FTX company logo in stock background. FTX Trading Ltd., commonly known as FTX is a bankrupt company that formerly operated a cryptocurrency exchange

Dan Friedberg’s criminal role laid bare in FTX CEO’s report

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Former FTX lawyer Daniel Friedberg played a key role in the illegal commingling of customer and corporate funds that led to the collapse of the once mighty digital asset exchange.

On Monday, John J. Ray III, the court-appointed CEO of what’s left of FTX and its affiliated market-maker Alameda Research, filed its second interim report on the monkey business that went on behind the scenes at FTX founder Sam Bankman-Fried’s disgraced ‘crypto’ empire.

Ray’s first report, issued in April, laid out the damning history of “hubris, incompetence, and greed” that led to FTX, Alameda, and over 100 affiliated entities filing for bankruptcy protection last November. The report detailed the utter lack of adherence to standard corporate controls and the blatant disregard for protecting FTX customers’ cash from SBF’s desire to keep throwing dice in his crypto casino.

While SBF is already facing a raft of federal civil and criminal charges, Ray’s second report pours more fuel on the fire of outrage regarding FTX senior management’s willingness to break laws to line their pockets.

Much of the report’s details aren’t necessarily new, such as the fact that FTX insiders knew as early as August 2022 that there was an $8.9 billion hole in their balance sheet due to Alameda making awful bets with FTX customer cash.

Not so coincidentally, August 2022 also saw Alameda’s former co-CEO Sam Trabucco—who for some reason has yet to face his own charges—abruptly decide to sail off into the sunset on his new boat, the financing for which remains a subject of some suspicion.

The report contains a truly WTF graph of the sprawling web of entities utilized by FTX/Alameda to move money around. Ray notes that the “extensive commingling and misuse of funds” under the previous management has made it “extremely challenging to trace substantial assets of the Debtors to any particular source of funding, or to differentiate between the FTX Group’s operating funds and deposits made by its customers.”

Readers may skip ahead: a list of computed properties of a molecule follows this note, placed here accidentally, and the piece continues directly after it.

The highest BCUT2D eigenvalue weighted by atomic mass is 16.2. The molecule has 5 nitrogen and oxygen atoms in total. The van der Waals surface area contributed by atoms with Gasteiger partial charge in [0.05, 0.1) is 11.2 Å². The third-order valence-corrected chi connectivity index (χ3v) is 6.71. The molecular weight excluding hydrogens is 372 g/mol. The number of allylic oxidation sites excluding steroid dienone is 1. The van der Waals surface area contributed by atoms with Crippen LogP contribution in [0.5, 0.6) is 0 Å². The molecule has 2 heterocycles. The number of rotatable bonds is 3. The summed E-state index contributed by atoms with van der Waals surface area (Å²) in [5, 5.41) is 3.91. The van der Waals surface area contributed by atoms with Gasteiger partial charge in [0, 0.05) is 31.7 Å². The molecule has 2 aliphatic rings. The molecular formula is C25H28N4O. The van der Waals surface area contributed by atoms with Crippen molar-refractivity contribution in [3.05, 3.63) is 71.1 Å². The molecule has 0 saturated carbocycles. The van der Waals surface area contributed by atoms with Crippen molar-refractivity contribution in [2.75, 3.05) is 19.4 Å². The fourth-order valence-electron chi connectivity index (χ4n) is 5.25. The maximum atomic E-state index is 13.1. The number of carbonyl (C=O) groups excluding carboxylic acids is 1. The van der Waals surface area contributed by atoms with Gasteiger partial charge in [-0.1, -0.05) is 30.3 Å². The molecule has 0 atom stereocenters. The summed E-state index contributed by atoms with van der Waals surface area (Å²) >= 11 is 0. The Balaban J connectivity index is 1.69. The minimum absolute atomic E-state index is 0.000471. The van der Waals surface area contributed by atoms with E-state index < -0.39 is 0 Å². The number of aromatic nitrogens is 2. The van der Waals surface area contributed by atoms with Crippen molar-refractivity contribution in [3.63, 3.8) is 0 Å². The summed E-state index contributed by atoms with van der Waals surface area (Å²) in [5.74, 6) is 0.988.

Ray quotes a former Alameda employee’s statement that the FTX Group “made no meaningful distinction between customer funds and Alameda Funds.” Alameda was a going concern for over a year before the FTX exchange launched in April 2019, and FTX initially relied on Alameda’s bank accounts for customer deposits and withdrawals.

Attorney-1, Friedberg-0

The difficulties in obtaining secure banking relationships by FTX—and later Alameda—led to a greater role for a “senior FTX Group attorney,” identified in the report only as ‘Attorney-1.’ This low-flying legal eagle is credited with activities known to be associated with Friedberg, who formerly served as counsel for not only FTX but also for SBF in a personal capacity.

Friedberg has yet to be charged in this case, possibly because of his ongoing cooperation with the feds. But Ray’s report indicates there is ample reason to charge Friedberg, who appears to have learned no lessons from his notorious history of helping to cover up an insider cheating scandal at a now-defunct online poker company that stole millions from its players.

Ray’s report details SBF’s cynical claims about welcoming regulation of his companies, only to relocate FTX’s operations whenever a jurisdiction made moves towards increasing digital asset oversight. When FTX Group companies moved from Hong Kong to the Bahamas in mid-2021, Attorney-1 “offered a former Bahamian government official, acting as an attorney, a $1 million ‘bonus’ to procure a necessary business license … within ten weeks.” Said license was obtained “less than six weeks later.”

Friedberg was also at the heart of FTX’s bank fraud efforts. Ray’s report cites FTX’s incorporation in 2020 of “a new wholly owned entity called North Dimension Inc,” which was set up for the sole purpose of allowing FTX to obtain bank accounts. Attorney-1 “falsely represented to a bank that North Dimension was a crypto trading firm with substantial operations, when in fact North Dimension was a shell company with no operations.”